With regards to the ministry, after coming here, the first thing I did was open up for internship – it acts as a platform for the youth to get a sense of the ministry’s work. It will be useful to get a placement for certain courses, and when applying for jobs. We wanted to have only 10 interns, but due to the high number of applicants who met the entry requirements, we have now decided to take 25 interns. In the coming days and months, we will have even more opportunities for people to get a feel of working in the Tourism Ministry. Unless you come and have a feel of it - it can be difficult to commit yourself to a job. 

We are also working with the Ministry of Higher Education. We want people to make their career decision based on some kind of experience. So, we will provide opportunities for youngsters to experience working in the industry before making big career decisions. 

As someone who has worked in the industry and managed the biggest resort in the Maldives for four years, there is a myth I would like to debunk regarding the safety of women in the industry. The resort environment is one of the safest environments for anyone, especially for young females to work – it is even safer than working in Malé. I hope to see more women in tourism employment in the future. And as I mentioned earlier, now you don’t really have to be away from your family, because the industry has come closer to you.

6. What strategies should be prioritized by the guest house and boating industry stakeholders to provide reassurance for their guests?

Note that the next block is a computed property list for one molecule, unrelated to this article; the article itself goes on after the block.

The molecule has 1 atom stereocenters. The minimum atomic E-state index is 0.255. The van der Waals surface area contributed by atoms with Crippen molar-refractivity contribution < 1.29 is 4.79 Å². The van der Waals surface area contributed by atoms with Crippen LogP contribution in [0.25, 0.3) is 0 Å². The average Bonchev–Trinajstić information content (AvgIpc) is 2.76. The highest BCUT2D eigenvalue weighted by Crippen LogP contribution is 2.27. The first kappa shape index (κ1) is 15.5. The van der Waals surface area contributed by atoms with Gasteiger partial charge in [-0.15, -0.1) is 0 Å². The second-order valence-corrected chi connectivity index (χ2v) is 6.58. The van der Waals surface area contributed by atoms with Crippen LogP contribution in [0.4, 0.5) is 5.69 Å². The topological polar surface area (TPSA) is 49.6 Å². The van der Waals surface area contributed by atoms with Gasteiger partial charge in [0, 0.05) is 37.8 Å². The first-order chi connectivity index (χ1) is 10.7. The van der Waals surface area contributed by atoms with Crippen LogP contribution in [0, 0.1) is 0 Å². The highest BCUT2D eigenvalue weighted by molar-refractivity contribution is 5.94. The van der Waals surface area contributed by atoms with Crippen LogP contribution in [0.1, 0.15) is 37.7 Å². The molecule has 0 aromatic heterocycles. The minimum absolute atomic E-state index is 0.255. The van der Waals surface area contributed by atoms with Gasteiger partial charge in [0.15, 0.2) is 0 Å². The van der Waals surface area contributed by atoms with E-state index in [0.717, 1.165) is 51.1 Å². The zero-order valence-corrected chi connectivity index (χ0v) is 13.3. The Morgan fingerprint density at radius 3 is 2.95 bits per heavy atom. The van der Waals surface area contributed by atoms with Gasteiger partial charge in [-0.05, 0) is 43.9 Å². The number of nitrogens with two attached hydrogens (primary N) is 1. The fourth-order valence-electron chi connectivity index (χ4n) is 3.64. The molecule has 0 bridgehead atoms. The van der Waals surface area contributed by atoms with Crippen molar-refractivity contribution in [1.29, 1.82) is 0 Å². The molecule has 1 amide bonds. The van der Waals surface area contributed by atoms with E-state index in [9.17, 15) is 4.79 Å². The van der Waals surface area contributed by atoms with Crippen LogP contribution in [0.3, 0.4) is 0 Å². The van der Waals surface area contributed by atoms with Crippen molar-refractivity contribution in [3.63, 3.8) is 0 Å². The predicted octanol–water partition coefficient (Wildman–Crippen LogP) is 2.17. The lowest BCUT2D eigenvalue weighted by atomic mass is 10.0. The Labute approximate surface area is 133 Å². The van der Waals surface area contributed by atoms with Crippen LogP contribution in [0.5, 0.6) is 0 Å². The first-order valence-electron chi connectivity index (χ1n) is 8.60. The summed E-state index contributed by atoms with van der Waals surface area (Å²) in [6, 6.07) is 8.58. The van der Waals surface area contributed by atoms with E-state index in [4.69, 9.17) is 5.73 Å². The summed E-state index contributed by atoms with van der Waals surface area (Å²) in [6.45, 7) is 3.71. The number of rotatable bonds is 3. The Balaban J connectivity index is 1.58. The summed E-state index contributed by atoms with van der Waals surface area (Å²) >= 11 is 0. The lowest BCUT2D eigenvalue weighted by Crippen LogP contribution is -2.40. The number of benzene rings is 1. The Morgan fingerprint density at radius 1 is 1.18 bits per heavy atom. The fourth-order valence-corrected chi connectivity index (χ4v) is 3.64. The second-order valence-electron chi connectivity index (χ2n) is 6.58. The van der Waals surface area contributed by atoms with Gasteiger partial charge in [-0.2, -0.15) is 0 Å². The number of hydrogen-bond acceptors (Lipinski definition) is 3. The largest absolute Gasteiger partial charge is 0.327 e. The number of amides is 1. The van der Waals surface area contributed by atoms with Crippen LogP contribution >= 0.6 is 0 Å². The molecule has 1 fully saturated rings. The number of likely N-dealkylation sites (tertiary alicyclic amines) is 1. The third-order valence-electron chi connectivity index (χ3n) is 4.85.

I think this is a critical element that we need to focus on. The guest house and liveaboard products themselves allow guest-host interactions more than the resorts, the safety of guests, staff and community is of utmost importance for us. That means no shortcuts, no easy ways. It’s absolutely essential to follow the guidelines and SOPs to the max from the very bottom of their hearts, not because regulators mandated it, but because of their love for the industry, their love for the people. I have full confidence in them, because they are the ones taking the initiatives. So, the priority for the guest houses and the safari vessels is to ensure the safety of their guests and staff. Once we prioritize safety, everything else will fall into place very smoothly. 

7. What are the key USPs we should focus on when promoting and marketing the Maldives as a destination?

I think many would ask “Why should we reinvent the wheel?”. The Maldives’ unique selling point has been successful through past decades, and those unique selling points are still there – they haven’t changed. So, the Maldives' natural beauty with its “one-island, one-resort” concept would be a very strong seller. There are other countries following us, but they can never be “The Maldives”.

The guest houses on the local islands are also a rather unique concept, especially with the interactions with local residents and the diversity of Maldivian culture. All inhabited islands are different from one another. There could be two islands very close to each other, but their cultures, food and even their dialect could be completely different. This cultural diversity is a very unique component.